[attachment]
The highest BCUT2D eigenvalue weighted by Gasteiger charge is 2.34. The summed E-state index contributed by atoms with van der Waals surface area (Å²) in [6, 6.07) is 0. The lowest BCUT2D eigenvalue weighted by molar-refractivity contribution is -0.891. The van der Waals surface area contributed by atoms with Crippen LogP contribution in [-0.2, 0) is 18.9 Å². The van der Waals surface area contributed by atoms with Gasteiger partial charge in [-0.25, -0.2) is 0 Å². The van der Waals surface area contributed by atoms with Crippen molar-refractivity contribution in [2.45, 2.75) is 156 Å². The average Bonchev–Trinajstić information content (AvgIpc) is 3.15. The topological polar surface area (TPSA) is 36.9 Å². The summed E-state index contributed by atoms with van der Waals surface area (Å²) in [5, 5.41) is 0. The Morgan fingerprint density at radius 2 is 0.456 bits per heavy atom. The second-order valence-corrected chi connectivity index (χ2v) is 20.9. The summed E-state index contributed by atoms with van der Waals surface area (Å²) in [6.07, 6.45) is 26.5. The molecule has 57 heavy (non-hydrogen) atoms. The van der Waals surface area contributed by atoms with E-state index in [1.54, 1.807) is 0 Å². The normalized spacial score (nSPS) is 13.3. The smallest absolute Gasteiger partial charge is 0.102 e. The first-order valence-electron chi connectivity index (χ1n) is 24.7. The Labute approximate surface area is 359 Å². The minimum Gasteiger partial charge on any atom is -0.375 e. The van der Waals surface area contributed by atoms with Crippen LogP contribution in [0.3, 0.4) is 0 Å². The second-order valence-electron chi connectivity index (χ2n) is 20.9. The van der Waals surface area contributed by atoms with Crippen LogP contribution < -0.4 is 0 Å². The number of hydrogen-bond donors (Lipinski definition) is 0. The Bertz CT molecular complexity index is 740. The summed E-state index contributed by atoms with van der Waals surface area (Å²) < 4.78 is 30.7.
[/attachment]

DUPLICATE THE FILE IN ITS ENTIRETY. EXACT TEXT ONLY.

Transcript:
The highest BCUT2D eigenvalue weighted by Gasteiger charge is 2.34. The summed E-state index contributed by atoms with van der Waals surface area (Å²) in [6, 6.07) is 0. The lowest BCUT2D eigenvalue weighted by molar-refractivity contribution is -0.891. The van der Waals surface area contributed by atoms with Crippen LogP contribution in [-0.2, 0) is 18.9 Å². The van der Waals surface area contributed by atoms with Gasteiger partial charge in [-0.25, -0.2) is 0 Å². The van der Waals surface area contributed by atoms with Crippen molar-refractivity contribution in [2.45, 2.75) is 156 Å². The average Bonchev–Trinajstić information content (AvgIpc) is 3.15. The topological polar surface area (TPSA) is 36.9 Å². The summed E-state index contributed by atoms with van der Waals surface area (Å²) in [5, 5.41) is 0. The Morgan fingerprint density at radius 2 is 0.456 bits per heavy atom. The second-order valence-corrected chi connectivity index (χ2v) is 20.9. The summed E-state index contributed by atoms with van der Waals surface area (Å²) in [6.07, 6.45) is 26.5. The molecule has 57 heavy (non-hydrogen) atoms. The van der Waals surface area contributed by atoms with E-state index in [1.54, 1.807) is 0 Å². The normalized spacial score (nSPS) is 13.3. The smallest absolute Gasteiger partial charge is 0.102 e. The first-order valence-electron chi connectivity index (χ1n) is 24.7. The Labute approximate surface area is 359 Å². The minimum Gasteiger partial charge on any atom is -0.375 e. The van der Waals surface area contributed by atoms with Crippen LogP contribution in [0.3, 0.4) is 0 Å². The second-order valence-electron chi connectivity index (χ2n) is 20.9. The van der Waals surface area contributed by atoms with Crippen LogP contribution < -0.4 is 0 Å². The number of hydrogen-bond donors (Lipinski definition) is 0. The Bertz CT molecular complexity index is 740. The summed E-state index contributed by atoms with van der Waals surface area (Å²) < 4.78 is 30.7.